Just find something and do it. Anything.*
I’m looking at a website with a list of community events around town and notice that there is a PFLAG meeting this Thursday night. I click on the event and discover that it’s a support/educational group for Parents, Friends, and Families of Lesbians and Gays. I have never really heard of them before. This sounds interesting, but I’m not sure.
Well, you wanted to step out of your comfort zone, this is it!
Yeah, but it’s so dramatic; kind of like taking a dive with a blindfold on. I mean, five years ago I believed you couldn’t be gay and go to heaven. You couldn’t be gay and be a faithful, obedient Christian. That was back when I didn’t have a clue. I didn’t know anyone who was openly gay or lesbian. I heard the stereotypes, “All thosequeers are just a bunch perverted child molesters.” Not that I necessarily agreed with that back then, but apathy doesn’t make you innocent either. It’s so easy to believe in stereotypes when you don’t have a face to go along with the myth. It’s easy to hate a faceless group of people – you have no personal or emotional attachment. Sure, my Baptist church never proactively and outspokenly bashed gays and lesbians, but you’re kidding yourself if you think they were actually welcomed.
It is two hours before the meeting starts. I’m beginning to have doubts about going.
Chicken. You always do this. Just get your ass out of the door. You need to do this.
Fine, I’ll go.
Wait, I’m going to miss Big Bang Theory. It starts at…
The meeting is going to be held in the library at Saint John’s Episcopal Church. I’ve never been to an Episcopal church before.I’m wondering if the people at the meeting are actually members of this church or if the church was just kind enough to offer their library to use as a meeting place. This should be interesting considering that the Episcopal Church just decided to bless same-sex unions at their annual convention. I wonder if that will be mentioned at the meeting.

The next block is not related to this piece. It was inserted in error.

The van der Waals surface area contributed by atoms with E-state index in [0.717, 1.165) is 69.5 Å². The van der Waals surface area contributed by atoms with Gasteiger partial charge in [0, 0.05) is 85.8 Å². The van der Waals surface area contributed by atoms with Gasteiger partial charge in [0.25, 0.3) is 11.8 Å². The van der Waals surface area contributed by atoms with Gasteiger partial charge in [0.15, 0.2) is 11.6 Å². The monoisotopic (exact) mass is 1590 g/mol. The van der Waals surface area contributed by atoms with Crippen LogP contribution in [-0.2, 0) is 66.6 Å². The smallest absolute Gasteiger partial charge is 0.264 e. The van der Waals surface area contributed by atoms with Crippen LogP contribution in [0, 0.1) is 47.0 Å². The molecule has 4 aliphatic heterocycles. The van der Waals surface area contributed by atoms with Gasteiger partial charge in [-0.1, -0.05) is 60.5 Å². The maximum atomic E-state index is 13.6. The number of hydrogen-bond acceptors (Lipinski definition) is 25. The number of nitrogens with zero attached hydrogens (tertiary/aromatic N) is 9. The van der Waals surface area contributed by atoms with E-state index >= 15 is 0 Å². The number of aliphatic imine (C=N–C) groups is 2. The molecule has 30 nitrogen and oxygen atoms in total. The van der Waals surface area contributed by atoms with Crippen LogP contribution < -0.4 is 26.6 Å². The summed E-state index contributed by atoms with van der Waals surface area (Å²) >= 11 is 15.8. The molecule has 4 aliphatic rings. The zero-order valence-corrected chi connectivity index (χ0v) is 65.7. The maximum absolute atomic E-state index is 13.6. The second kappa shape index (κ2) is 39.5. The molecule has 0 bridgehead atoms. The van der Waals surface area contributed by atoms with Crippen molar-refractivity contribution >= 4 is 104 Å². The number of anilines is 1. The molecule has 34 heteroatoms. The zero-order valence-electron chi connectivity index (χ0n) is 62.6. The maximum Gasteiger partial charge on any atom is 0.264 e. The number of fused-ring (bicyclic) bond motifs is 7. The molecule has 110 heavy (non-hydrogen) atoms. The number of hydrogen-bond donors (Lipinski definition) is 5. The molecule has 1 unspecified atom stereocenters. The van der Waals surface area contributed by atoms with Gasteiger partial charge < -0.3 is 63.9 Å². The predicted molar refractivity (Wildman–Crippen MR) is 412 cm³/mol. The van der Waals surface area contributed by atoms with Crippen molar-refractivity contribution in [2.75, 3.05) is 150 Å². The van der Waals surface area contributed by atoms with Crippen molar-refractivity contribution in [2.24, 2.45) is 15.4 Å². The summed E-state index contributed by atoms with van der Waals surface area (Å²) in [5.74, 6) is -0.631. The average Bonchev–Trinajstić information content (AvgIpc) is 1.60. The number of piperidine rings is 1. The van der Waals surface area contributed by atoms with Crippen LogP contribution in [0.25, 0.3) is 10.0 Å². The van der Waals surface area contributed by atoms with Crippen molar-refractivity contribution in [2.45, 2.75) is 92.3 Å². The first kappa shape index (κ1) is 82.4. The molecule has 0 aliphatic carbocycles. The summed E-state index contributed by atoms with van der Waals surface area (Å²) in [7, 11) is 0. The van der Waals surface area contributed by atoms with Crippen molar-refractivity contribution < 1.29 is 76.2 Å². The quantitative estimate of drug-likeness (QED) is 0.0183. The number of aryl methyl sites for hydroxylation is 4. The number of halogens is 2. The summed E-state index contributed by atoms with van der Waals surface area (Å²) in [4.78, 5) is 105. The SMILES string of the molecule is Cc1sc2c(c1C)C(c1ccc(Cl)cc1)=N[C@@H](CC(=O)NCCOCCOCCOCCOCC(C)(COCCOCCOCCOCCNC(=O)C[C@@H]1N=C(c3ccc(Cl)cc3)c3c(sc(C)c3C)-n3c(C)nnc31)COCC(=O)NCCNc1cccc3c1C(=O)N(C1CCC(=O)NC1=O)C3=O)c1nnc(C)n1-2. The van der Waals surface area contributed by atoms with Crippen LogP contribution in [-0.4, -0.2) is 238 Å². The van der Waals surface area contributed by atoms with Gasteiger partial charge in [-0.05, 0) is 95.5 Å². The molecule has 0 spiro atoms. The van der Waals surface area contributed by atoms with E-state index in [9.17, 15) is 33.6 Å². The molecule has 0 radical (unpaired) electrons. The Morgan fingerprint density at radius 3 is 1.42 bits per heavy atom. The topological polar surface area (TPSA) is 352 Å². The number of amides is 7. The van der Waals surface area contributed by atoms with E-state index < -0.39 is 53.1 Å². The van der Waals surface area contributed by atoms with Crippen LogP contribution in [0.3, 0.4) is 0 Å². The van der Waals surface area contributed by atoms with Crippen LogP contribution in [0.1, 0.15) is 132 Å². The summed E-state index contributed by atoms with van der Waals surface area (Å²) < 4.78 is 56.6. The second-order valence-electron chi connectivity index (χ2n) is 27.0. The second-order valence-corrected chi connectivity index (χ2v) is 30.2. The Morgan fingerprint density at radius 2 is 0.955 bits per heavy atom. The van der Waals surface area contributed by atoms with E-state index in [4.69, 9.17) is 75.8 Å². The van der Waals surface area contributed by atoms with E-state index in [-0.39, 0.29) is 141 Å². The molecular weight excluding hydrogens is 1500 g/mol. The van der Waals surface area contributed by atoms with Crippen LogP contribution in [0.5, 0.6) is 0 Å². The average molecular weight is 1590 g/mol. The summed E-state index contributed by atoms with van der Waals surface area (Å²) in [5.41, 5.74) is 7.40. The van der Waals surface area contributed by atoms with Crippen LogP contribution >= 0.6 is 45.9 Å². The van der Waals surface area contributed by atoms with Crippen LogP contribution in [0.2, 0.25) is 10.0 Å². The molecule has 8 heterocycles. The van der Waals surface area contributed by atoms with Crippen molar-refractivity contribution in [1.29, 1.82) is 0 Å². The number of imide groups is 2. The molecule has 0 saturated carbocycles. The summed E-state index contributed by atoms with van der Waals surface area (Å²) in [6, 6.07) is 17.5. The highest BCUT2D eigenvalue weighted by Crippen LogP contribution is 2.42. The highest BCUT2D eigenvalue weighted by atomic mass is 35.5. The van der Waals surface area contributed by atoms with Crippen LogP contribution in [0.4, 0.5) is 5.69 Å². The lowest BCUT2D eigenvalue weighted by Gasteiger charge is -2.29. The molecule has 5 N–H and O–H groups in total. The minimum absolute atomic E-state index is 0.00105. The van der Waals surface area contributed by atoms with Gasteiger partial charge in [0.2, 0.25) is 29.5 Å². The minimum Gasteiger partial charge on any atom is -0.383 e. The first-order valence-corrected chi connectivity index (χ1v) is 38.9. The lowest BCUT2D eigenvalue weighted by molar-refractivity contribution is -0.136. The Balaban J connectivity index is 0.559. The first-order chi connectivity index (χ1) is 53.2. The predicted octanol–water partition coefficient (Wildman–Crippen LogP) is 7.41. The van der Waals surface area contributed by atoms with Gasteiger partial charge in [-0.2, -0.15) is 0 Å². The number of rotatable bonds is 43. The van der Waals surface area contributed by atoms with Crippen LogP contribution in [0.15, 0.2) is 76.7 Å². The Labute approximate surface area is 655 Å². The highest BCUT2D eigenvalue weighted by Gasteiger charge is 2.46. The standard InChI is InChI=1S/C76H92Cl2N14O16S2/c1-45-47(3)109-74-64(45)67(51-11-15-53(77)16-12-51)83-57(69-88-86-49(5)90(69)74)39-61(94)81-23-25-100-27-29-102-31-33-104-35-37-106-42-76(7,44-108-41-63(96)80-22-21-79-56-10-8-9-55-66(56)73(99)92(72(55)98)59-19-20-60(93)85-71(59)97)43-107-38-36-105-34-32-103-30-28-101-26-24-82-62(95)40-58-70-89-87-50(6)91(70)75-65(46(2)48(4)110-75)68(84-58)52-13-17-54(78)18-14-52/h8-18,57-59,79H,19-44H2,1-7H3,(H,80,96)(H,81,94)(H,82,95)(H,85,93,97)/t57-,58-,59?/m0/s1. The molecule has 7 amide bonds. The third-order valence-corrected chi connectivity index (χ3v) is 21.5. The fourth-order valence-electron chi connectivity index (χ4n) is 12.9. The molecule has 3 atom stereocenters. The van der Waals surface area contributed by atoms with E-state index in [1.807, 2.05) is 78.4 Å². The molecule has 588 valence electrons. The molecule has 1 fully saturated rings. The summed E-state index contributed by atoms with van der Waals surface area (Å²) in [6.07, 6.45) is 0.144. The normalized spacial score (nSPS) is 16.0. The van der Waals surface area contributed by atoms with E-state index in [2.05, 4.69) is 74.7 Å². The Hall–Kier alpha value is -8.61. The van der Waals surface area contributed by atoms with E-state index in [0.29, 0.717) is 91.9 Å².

At this point I have no idea what I’m getting myself into. I’m thinking there will be at least 30 people at this place. I’ll be able to blend in and just be a silent observer. I get to the church about 15 minutes early. I park across the street, enter the church, follow the directions to the library, and find myself alone with one other person. So much for blending in.
She’s a kind, somewhat older lady in her fifties standing by a table full of snacks.
“Hello,” she says.
“Hi! My name’s Matt,” I respond.
“I’m Sandi. Help yourself to some snacks. We’ve got some delicious cookies and here are some rainbow Goldfish!”
We both laugh at the rainbow Goldfish. I like rainbow Goldfish.
Now, of course we reach that awkward pause in the social exchange. I’m terrible at this. Small talk is the bane of my existence. I’m also extremely self-conscious about what to do and say at this meeting. The reason why I’m here is to meet people who are openly gay; to show that I care, try to understand what they’re dealing with. But I’ve never had an openly gay friend, so I don’t know how to act tonight.
Why does it matter? They’re people, not aliens.
I know, I know. It’s just all new to me. Give me a break, I’m trying.
Fine. Just keep talking, idiot.
I grab a chip and dip it in some humus, “Yeah, um, this is the first time I’ve ever been to one of these meetings. Just wanted drop by and, you know, check things out.”
“Check things out?!” What are you, the LGBT Gestapo? Is this an inspection? Just go ahead and offend everyone here, Baptist boy.
Sandi smiles at me, “Oh great! We are glad to have your support!”
At this point another woman, a bit younger than Sandi with short hair, walks in. Sandi introduces me. Her name is Susan and she’s in charge of the meeting tonight. We both exchange pleasantries, but I can tell she’s too busy to start a conversation. I awkwardly head to where all the seats are. There are about 20 chairs and couches facing each other in a circle. Oh, great. I know what this means. Again, so much for blending in.
*[Words in italics are those of the author’s subconscious. Except for these words, of course. Be aware that the author has no control over his subconscious. Do not be alarmed. The author apologizes for his subconscious’ language and mild disorder of Tourette’s.]
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